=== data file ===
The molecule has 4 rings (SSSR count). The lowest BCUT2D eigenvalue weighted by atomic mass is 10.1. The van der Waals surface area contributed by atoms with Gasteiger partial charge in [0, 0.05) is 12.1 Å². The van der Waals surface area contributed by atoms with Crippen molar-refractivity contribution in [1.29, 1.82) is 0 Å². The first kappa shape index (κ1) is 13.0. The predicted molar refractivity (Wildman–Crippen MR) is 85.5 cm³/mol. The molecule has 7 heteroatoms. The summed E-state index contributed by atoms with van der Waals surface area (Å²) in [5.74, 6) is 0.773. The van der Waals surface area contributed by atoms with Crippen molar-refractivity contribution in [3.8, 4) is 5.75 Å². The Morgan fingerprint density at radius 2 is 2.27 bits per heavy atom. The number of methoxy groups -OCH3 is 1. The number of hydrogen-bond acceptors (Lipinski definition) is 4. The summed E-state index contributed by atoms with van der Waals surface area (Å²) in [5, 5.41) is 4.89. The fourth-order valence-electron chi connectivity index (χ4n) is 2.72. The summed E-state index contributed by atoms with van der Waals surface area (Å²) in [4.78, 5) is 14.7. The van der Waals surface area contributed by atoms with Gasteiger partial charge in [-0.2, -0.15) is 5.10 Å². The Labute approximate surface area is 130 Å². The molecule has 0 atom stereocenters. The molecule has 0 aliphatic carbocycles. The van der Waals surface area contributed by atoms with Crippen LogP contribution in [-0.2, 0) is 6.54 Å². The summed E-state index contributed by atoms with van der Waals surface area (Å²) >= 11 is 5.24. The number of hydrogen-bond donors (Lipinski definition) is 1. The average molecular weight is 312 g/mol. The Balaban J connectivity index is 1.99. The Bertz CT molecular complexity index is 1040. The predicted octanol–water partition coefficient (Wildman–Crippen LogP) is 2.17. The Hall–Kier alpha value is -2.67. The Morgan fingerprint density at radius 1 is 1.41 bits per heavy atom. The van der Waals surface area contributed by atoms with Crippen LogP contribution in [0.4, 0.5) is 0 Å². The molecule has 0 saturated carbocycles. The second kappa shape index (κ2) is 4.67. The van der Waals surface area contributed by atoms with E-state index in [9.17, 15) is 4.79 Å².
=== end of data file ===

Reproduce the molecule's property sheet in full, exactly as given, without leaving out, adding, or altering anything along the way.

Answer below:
The molecule has 4 rings (SSSR count). The lowest BCUT2D eigenvalue weighted by atomic mass is 10.1. The van der Waals surface area contributed by atoms with Gasteiger partial charge in [0, 0.05) is 12.1 Å². The van der Waals surface area contributed by atoms with Crippen molar-refractivity contribution in [1.29, 1.82) is 0 Å². The first kappa shape index (κ1) is 13.0. The predicted molar refractivity (Wildman–Crippen MR) is 85.5 cm³/mol. The molecule has 7 heteroatoms. The summed E-state index contributed by atoms with van der Waals surface area (Å²) in [5.74, 6) is 0.773. The van der Waals surface area contributed by atoms with Crippen molar-refractivity contribution in [3.8, 4) is 5.75 Å². The Morgan fingerprint density at radius 2 is 2.27 bits per heavy atom. The number of methoxy groups -OCH3 is 1. The number of hydrogen-bond acceptors (Lipinski definition) is 4. The summed E-state index contributed by atoms with van der Waals surface area (Å²) in [5, 5.41) is 4.89. The fourth-order valence-electron chi connectivity index (χ4n) is 2.72. The summed E-state index contributed by atoms with van der Waals surface area (Å²) in [4.78, 5) is 14.7. The van der Waals surface area contributed by atoms with Gasteiger partial charge in [-0.2, -0.15) is 5.10 Å². The Labute approximate surface area is 130 Å². The molecule has 0 atom stereocenters. The molecule has 0 aliphatic carbocycles. The van der Waals surface area contributed by atoms with Crippen LogP contribution in [-0.2, 0) is 6.54 Å². The summed E-state index contributed by atoms with van der Waals surface area (Å²) >= 11 is 5.24. The number of hydrogen-bond donors (Lipinski definition) is 1. The average molecular weight is 312 g/mol. The Balaban J connectivity index is 1.99. The Bertz CT molecular complexity index is 1040. The predicted octanol–water partition coefficient (Wildman–Crippen LogP) is 2.17. The Hall–Kier alpha value is -2.67. The Morgan fingerprint density at radius 1 is 1.41 bits per heavy atom. The van der Waals surface area contributed by atoms with Crippen LogP contribution in [0.4, 0.5) is 0 Å². The molecule has 0 saturated carbocycles. The second kappa shape index (κ2) is 4.67. The van der Waals surface area contributed by atoms with E-state index in [9.17, 15) is 4.79 Å².